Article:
Claims (12)

    What is claimed is:
  1. 1. A simulation and optimization system for a retail store comprising:
    a simulator connected to a customer-product database, a user input device, and an optimization system,
    where the simulator provides a result in response to at least one input parameter from the customer-product database, the user input device, and the optimization system, and
    where the result include at least one discount for each customer to optimize performance of the retail store.
  2. 2. The simulation and optimization system according to claim 1, where the customer-product database comprises product price variables and customer models.
  3. 3. The simulation and optimization system according to claim 2, where the produce price variables comprise at least one of purchasing cost and inventory cost.
  4. 4. The simulation and optimization system according to claim 2, where the customer models comprise at least one of a shopping frequency, a buying probability, a consumption rate, a price sensitivity, a product dependency, and a satisfaction function.
  5. 5. The simulation and optimization system according to claim 1, where the user input device comprises a Graphical User Interface (GUI).
  6. 6. The simulation and optimization system according to claim 5, where the simulator receives at least one of a simulation period, a simulation size, a replenishment parameter, and a store strategy from the GUI.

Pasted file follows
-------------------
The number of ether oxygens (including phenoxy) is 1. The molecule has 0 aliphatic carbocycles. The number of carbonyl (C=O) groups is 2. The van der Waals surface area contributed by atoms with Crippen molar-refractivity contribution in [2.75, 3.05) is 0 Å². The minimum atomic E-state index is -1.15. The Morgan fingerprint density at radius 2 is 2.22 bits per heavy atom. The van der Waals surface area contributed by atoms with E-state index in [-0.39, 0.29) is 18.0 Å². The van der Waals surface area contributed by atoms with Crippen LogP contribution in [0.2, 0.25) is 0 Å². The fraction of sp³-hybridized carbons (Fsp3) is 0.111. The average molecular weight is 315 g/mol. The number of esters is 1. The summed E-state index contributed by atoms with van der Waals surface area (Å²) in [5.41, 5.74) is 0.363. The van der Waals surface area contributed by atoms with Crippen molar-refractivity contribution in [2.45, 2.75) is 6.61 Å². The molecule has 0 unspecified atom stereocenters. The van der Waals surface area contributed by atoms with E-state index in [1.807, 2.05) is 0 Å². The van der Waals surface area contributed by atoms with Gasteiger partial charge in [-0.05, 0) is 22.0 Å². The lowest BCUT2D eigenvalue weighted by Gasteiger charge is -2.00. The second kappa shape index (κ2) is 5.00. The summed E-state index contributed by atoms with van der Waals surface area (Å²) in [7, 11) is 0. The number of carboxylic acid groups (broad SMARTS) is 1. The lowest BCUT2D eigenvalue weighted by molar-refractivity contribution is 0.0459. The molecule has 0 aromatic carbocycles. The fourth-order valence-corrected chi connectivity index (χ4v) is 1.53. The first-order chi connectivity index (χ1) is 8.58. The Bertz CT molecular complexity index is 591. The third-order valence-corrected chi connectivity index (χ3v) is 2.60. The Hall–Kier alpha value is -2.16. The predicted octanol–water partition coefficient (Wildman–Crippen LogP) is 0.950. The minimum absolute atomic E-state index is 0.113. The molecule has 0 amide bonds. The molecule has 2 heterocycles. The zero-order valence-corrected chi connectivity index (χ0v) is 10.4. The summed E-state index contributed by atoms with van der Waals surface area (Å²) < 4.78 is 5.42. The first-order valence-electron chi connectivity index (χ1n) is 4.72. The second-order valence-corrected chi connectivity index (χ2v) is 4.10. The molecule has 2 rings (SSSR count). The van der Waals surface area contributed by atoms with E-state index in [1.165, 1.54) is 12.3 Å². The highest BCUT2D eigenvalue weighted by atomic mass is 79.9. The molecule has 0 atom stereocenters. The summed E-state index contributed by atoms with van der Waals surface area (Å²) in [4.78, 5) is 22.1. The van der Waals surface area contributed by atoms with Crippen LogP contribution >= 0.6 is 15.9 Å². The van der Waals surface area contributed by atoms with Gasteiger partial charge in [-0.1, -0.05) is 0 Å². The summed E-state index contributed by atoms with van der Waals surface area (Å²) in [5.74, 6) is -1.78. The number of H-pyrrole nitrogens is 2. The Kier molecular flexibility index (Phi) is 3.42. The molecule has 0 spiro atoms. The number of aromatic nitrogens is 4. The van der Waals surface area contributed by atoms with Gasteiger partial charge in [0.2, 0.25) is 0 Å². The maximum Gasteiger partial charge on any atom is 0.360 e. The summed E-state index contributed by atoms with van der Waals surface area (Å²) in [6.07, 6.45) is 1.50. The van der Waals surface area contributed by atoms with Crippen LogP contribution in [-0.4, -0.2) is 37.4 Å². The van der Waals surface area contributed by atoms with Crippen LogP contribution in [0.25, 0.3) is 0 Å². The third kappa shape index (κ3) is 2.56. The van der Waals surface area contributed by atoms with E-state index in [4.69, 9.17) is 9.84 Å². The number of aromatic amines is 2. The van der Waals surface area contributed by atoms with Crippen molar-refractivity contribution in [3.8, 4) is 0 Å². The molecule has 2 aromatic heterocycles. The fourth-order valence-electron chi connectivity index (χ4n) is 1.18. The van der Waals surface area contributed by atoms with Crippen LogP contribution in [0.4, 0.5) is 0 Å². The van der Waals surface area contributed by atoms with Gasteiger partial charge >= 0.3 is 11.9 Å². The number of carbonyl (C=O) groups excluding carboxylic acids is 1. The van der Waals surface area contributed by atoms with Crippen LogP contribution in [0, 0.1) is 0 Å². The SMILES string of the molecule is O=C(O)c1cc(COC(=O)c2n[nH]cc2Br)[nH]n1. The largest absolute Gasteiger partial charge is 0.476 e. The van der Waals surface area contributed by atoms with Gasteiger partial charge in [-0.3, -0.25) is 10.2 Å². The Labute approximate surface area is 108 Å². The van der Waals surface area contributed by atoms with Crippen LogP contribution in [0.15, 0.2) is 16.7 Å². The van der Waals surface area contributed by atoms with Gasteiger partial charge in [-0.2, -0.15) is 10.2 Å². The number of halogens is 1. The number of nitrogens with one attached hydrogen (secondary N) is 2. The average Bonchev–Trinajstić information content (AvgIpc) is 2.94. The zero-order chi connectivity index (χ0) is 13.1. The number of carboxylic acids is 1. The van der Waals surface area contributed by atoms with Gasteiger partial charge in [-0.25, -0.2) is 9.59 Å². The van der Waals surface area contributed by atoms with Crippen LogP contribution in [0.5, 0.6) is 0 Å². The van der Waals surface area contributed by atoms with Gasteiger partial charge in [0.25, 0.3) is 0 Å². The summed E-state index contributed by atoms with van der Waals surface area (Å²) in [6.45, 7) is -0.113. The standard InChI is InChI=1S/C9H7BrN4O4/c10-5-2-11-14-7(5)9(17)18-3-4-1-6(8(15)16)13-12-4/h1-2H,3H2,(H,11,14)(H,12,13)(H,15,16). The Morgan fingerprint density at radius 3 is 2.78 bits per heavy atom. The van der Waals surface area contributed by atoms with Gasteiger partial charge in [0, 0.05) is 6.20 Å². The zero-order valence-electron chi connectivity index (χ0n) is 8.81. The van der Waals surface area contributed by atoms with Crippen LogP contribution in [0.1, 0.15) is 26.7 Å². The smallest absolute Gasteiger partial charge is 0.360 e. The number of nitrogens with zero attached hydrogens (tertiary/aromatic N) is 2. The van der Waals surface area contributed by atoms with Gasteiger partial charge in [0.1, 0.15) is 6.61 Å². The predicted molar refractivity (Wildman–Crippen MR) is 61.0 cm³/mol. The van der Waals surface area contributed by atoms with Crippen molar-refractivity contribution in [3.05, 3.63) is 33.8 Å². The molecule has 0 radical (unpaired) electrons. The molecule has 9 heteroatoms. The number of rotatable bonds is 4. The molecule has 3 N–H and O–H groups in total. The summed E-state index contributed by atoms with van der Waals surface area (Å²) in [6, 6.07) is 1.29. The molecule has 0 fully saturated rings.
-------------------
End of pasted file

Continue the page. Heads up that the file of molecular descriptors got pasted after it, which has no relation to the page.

7. 7. The simulation and optimization system according to claim 1, where the simulator includes a Monte-Carlo simulation.
  8. 8. A method for simulating and optimizing the performance of a retail store comprising:
    modeling the retail store;
    defining a store strategy;
    generating at least one customer model;
    performing at least one agent-based simulation; and
    identifying at least one individual discount for each customer, the at least one discount to optimize the retail store performance.
  9. 9. The method according to claim 8, where modeling the retail store further comprises the modeling of at least one of the products in the store, the purchasing and stocking costs of the products, and the replenishment rates of the products.
  10. 10. The method according to claim 8, where the store strategy is responsive to at least one of profits, sales volume, and customer loyalty.
  11. 11. The method according to claim 8, where the customer model represents an individual shopping behavior.
  12. 12. The method according to claim 11, where the individual shopping behavior is at least one of a shopping frequency, a buying probability of each product, and a customer's satisfaction level.
US10189701 2002-04-01 2002-07-03 Simulation and optimization system for retail store performance Abandoned US20030187708A1 (en)

Priority Applications (2)

Application Number Priority Date Filing Date Title
US36944802 true 2002-04-01 2002-04-01
US10189701 US20030187708A1 (en) 2002-04-01 2002-07-03 Simulation and optimization system for retail store performance

Applications Claiming Priority (4)

Application Number Priority Date Filing Date Title
US10189701 US20030187708A1 (en) 2002-04-01 2002-07-03 Simulation and optimization system for retail store performance
CA 2480422 CA2480422A1 (en) 2002-04-01 2003-03-31 Retail store performance optimization system
EP20030722381 EP1537503A2 (en) 2002-04-01 2003-03-31 Retail store performance optimization system
PCT/EP2003/003416 WO2003083732A8 (en) 2002-04-01 2003-03-31 Retail store performance optimization system

Publications (1)

Publication Number Publication Date
US20030187708A1 true true US20030187708A1 (en) 2003-10-02

Family

ID=28456791